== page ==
Global optimization in Python with scipy.optimize

Einblick Content Team - March 1st, 2023

In data analysis, finding the global minimum of a function is a common task. However, it can be challenging to find the optimal solution due to the presence of multiple local minima. The scipy library provides a convenient method for global optimization called scipy.optimize.basinhopping(). This function implements the basin-hopping algorithm, which uses a combination of local optimization methods and stochastic jumps to find the global minimum of a given function.

In this tutorial, we provide an example of using the scipy.optimize.basinhopping() function to find the global minimum of a one-dimensional multimodal function. The entire code can be found in the canvas below:

1. Import libraries

# Import the necessary libraries
import numpy as np
import scipy.optimize as opt

2. Define objective function and initial guess

We converted the following function into Python, and gave an initial guess of x = -2 for the location of the global minimum.

f(x)=10cos(πx2.2)+(x+1.5)xf(x) = -10\cos(\pi x-2.2)+(x+1.5)x
# Define objective function
def f(x):
    return -10*np.cos(np.pi*x - 2.2) + (x + 1.5)*x

# Set initial guess
x0 = [-2]

3. Setup and call `basinhopping()` function

In this case, we call on the BFGS (Broyden, Fletcher, Goldfarb, and Shanno) method for unconstrained minimization. scipy implements a number of other methods as well.

We have also specified how many basin-hopping iterations to run via the argument niter.

# Set up args for basinhopping and call function
minimizer_kwargs = {"method": "BFGS"}
optimization_algorithm = opt.basinhopping(f, x0, minimizer_kwargs = minimizer_kwargs, niter = 200)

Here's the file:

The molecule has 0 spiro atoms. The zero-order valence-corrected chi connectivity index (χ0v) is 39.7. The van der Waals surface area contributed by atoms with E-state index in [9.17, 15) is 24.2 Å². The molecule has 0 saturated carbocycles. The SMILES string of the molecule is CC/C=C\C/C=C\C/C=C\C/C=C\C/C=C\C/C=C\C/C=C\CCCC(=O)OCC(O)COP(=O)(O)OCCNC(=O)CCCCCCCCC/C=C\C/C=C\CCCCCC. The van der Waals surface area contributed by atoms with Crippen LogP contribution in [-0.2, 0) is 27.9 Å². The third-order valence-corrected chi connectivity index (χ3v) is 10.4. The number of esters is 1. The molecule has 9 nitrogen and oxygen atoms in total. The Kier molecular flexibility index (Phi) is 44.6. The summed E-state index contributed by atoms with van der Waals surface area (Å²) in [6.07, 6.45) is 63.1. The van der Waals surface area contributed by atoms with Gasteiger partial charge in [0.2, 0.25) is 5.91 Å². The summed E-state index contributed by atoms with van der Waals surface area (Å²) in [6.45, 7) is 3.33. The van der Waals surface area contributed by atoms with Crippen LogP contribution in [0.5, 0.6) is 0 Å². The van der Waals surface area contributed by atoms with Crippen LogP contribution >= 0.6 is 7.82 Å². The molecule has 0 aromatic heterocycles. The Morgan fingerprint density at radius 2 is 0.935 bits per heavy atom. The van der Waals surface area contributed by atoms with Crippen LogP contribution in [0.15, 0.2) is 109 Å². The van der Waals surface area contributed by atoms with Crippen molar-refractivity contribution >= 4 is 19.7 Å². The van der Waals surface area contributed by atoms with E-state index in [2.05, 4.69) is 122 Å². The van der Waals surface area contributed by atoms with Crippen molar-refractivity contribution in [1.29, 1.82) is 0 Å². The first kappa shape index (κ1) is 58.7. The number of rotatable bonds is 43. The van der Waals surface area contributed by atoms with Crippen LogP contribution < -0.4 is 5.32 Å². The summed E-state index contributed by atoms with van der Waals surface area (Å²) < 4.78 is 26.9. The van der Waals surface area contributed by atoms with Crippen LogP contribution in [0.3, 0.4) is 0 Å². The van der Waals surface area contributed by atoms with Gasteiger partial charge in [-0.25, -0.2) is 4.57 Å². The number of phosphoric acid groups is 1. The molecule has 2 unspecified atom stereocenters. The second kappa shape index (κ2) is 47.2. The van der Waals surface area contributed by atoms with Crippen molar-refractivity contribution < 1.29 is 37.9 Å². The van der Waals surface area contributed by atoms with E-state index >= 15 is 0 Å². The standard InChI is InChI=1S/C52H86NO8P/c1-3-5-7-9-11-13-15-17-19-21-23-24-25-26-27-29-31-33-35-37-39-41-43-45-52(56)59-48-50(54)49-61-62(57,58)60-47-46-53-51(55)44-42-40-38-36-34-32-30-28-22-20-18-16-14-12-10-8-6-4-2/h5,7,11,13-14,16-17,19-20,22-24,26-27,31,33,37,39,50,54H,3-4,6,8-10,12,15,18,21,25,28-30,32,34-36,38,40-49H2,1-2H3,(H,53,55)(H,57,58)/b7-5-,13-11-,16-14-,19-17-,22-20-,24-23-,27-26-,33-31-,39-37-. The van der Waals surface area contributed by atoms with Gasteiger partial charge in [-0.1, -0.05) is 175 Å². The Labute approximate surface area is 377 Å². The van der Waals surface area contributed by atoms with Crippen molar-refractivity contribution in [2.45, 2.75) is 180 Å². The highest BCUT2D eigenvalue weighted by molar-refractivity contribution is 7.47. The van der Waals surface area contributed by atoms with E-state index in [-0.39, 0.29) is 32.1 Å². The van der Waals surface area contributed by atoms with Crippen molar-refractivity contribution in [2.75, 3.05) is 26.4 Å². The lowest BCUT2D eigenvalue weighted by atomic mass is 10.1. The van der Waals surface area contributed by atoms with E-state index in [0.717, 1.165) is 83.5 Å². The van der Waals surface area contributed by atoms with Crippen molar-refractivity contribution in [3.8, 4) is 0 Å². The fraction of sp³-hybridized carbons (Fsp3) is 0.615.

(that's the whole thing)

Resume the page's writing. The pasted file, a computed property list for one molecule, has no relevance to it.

4. Print results

print("1-D function")

# Save results
optimized_x = optimization_algorithm.x
optimized_fun =

# Print results
print("Optimized x: ", optimized_x)
print("Optimized function value: ", optimized_fun)


1-D function
requested number of basinhopping iterations completed successfully
Optimized x:  [-1.28879778]
Optimized function value:  -10.26631244852453

From the results, stored in the message, x, and fun attributes, we can see that the algorithm detected the global minimum at:

x=1.299f(x)=10.266x = -1.299 \newline f(x) = -10.266

BONUS. Plot function, and check results

To check that our function has not gotten caught at a local minimum, we can plot the function using the following code:

import seaborn as sns
import matplotlib.pyplot as plt

# Generate data for objective function graph
X = np.arange(-10, 10, 0.2)
y = [f(x) for x in X]

# Plot global minimum
plt.vlines(x = optimized_x, ymin = -10, ymax = 125, colors = 'red')
plt.hlines(y = optimized_fun, xmin = -10, xmax = 10, colors = 'red')
plt.plot(X, y)
plt.plot(optimized_x, optimized_fun,'o', color = "black")


Plot of global minimum of multimodal functionPlot of global minimum of multimodal function


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